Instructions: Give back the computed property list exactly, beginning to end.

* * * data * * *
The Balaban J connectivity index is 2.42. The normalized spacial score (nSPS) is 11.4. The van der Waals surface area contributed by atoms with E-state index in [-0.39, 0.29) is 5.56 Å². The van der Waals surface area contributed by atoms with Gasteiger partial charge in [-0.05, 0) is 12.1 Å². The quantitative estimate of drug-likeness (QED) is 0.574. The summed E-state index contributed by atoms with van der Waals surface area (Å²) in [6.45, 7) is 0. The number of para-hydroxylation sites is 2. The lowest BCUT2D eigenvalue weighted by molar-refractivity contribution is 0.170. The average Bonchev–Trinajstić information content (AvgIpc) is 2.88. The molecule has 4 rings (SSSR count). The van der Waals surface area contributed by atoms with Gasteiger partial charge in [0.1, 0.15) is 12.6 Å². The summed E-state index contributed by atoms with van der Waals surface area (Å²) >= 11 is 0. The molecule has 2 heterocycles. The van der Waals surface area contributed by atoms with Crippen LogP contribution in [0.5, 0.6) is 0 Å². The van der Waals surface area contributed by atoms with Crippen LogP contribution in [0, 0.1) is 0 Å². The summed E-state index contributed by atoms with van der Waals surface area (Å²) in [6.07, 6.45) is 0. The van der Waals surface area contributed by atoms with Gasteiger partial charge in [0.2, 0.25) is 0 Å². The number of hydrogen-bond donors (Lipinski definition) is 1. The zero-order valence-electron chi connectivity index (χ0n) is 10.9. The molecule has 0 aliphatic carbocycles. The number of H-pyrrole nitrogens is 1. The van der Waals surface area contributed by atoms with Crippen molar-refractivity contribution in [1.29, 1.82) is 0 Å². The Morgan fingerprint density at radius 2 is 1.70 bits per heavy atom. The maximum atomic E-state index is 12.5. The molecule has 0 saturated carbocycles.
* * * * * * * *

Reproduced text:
The Balaban J connectivity index is 2.42. The normalized spacial score (nSPS) is 11.4. The van der Waals surface area contributed by atoms with E-state index in [-0.39, 0.29) is 5.56 Å². The van der Waals surface area contributed by atoms with Gasteiger partial charge in [-0.05, 0) is 12.1 Å². The quantitative estimate of drug-likeness (QED) is 0.574. The summed E-state index contributed by atoms with van der Waals surface area (Å²) in [6.45, 7) is 0. The number of para-hydroxylation sites is 2. The lowest BCUT2D eigenvalue weighted by molar-refractivity contribution is 0.170. The average Bonchev–Trinajstić information content (AvgIpc) is 2.88. The molecule has 4 rings (SSSR count). The van der Waals surface area contributed by atoms with Gasteiger partial charge in [0.1, 0.15) is 12.6 Å². The summed E-state index contributed by atoms with van der Waals surface area (Å²) >= 11 is 0. The molecule has 2 heterocycles. The van der Waals surface area contributed by atoms with Crippen LogP contribution in [0.5, 0.6) is 0 Å². The van der Waals surface area contributed by atoms with Crippen LogP contribution in [0, 0.1) is 0 Å². The summed E-state index contributed by atoms with van der Waals surface area (Å²) in [6.07, 6.45) is 0. The van der Waals surface area contributed by atoms with Gasteiger partial charge in [0.2, 0.25) is 0 Å². The number of hydrogen-bond donors (Lipinski definition) is 1. The zero-order valence-electron chi connectivity index (χ0n) is 10.9. The molecule has 0 aliphatic carbocycles. The number of H-pyrrole nitrogens is 1. The van der Waals surface area contributed by atoms with Crippen molar-refractivity contribution in [1.29, 1.82) is 0 Å². The Morgan fingerprint density at radius 2 is 1.70 bits per heavy atom. The maximum atomic E-state index is 12.5. The molecule has 0 saturated carbocycles.